- Quotes at time of writing
- Pound to Euro exchange rate: 1.1190
- Pound to Dollar exchange rate: 1.3024
The British Pound is failing to convince us that it is ready to deliver a shot of meaningful upside at present; but could the release of the week’s most important economic data due out at 09:30 shift sentiment towards Sterling?
UK growth data for the second-quarter of 2017 is the day’s highlight for Sterling and markets will be looking for confirmation that the soft start to the year was overturned in the second-quarter.
A poll of economists show they are forecasting a 0.3% increase, a tick above the first quarter’s anaemic rate of 0.2%.
The risk is that the data beats expectations which could see Sterling jump.
A disappointment will only add to the subdued tone in Sterling but there is a great deal of negative news already priced into the Pound exchange rate complex so it’s hard to see a major decline occurring.
Recent data has been positive, albeit second-tier in nature. The CBI reported earlier in the day that production among UK manufacturers grew at the fastest pace since January 1995 in the three months to July.
According to the latest quarterly CBI Industrial Trends Survey, employee headcount increased at the fastest rate for three years and that hiring intentions for the coming quarter also improved.
The news is evidence that the UK economy might be seeing its manufacturing sector picking up some of the economic slack being left behind in the wake of slowing consumer activity.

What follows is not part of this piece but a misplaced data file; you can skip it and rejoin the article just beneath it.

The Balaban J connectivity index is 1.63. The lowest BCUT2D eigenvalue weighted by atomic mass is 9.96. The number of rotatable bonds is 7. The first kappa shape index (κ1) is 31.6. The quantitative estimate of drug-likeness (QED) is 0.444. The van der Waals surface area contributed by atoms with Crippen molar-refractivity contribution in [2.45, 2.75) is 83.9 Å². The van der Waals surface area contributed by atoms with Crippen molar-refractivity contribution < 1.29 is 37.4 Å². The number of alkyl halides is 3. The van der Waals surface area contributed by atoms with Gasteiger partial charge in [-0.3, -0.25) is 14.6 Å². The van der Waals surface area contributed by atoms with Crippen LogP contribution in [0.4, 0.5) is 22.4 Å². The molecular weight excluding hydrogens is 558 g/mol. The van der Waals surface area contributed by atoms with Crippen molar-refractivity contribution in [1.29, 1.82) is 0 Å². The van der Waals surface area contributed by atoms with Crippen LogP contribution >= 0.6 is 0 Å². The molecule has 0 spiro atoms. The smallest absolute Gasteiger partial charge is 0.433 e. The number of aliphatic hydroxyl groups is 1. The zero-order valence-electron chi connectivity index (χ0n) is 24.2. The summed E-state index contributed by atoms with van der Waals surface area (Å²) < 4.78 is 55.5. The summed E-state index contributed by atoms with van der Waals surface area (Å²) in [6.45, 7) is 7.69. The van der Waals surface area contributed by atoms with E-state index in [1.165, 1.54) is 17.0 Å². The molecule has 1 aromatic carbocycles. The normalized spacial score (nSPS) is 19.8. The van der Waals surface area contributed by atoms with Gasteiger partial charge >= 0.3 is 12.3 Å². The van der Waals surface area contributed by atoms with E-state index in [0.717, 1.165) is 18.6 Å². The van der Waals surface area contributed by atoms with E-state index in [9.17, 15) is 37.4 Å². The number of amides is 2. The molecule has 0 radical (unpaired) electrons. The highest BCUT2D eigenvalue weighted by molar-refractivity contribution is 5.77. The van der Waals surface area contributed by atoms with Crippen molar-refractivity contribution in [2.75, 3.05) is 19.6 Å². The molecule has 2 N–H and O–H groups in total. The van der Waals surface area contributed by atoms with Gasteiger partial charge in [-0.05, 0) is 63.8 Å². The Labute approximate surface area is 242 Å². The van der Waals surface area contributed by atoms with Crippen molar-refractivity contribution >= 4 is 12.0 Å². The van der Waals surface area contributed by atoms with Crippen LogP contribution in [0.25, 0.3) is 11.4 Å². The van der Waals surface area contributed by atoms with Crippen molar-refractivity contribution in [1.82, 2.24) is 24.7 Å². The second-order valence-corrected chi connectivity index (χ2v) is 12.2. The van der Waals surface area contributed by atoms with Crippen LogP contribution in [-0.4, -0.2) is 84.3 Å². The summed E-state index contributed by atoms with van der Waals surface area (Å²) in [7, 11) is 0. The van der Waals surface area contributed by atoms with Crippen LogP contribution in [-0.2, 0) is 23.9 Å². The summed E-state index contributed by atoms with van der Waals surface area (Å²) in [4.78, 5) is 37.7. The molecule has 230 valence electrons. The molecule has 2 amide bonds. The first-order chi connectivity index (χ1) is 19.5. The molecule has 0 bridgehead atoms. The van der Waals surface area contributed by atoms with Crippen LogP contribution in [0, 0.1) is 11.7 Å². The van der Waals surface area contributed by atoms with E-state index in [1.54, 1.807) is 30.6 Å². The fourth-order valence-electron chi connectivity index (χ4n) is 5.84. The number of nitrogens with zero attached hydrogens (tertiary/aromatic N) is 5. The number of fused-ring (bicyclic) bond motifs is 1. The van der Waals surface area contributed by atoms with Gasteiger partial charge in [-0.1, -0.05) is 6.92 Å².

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Sterling’s Rebound ‘Technical’ in Nature
Yes, downside pressures have eased ahead of the mid-week session but the strength is hardly convincing and lends support to the idea that the currency is playing second-fiddle to its major trading partners.
For instance, the Euro is taking a breather from its frantic run higher, while the US Dollar sits in anticipation of the US Federal Reserve meeting on Wednesday.
“Sterling staged a technical rebound against the Dollar and the Euro,” says Piet Lammens, a foreign exchange analyst with KBC Markets in Brussels who describes the move as insignificant.
Meanwhile analysts at Deutsche Bank have told clients it is their “house view” that the Euro is likely to appreciate a further 5% against the Pound.
“We turned more positive on Euro,” say Deutsche Bank in a publication released July 25. “Limit to Sterling downside vs. Dollar as BoE uncomfortable with weak Pound. But currency uniquely exposed to earlier / faster ECB tightening − G10’s largest current account deficit, lowest real rates.”